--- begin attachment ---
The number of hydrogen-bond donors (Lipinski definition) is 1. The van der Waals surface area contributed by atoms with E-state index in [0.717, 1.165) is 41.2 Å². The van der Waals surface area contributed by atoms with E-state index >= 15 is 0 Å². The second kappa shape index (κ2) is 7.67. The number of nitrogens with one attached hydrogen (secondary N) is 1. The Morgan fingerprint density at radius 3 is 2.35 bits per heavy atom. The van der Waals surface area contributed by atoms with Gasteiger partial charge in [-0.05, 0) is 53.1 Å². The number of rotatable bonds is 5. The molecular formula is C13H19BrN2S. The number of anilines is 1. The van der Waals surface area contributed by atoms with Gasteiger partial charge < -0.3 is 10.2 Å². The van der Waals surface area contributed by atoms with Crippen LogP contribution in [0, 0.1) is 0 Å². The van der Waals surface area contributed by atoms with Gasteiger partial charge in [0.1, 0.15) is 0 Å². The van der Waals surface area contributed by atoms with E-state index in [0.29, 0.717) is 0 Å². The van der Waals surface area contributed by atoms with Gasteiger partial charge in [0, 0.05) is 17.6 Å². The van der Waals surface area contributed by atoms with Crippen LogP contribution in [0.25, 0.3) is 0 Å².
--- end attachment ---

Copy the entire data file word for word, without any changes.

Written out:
The number of hydrogen-bond donors (Lipinski definition) is 1. The van der Waals surface area contributed by atoms with E-state index in [0.717, 1.165) is 41.2 Å². The van der Waals surface area contributed by atoms with E-state index >= 15 is 0 Å². The second kappa shape index (κ2) is 7.67. The number of nitrogens with one attached hydrogen (secondary N) is 1. The Morgan fingerprint density at radius 3 is 2.35 bits per heavy atom. The van der Waals surface area contributed by atoms with Gasteiger partial charge in [-0.05, 0) is 53.1 Å². The number of rotatable bonds is 5. The molecular formula is C13H19BrN2S. The number of anilines is 1. The van der Waals surface area contributed by atoms with Gasteiger partial charge < -0.3 is 10.2 Å². The van der Waals surface area contributed by atoms with Crippen LogP contribution in [0, 0.1) is 0 Å². The van der Waals surface area contributed by atoms with Gasteiger partial charge in [0.1, 0.15) is 0 Å². The van der Waals surface area contributed by atoms with E-state index in [0.29, 0.717) is 0 Å². The van der Waals surface area contributed by atoms with Gasteiger partial charge in [0, 0.05) is 17.6 Å². The van der Waals surface area contributed by atoms with Crippen LogP contribution in [0.25, 0.3) is 0 Å².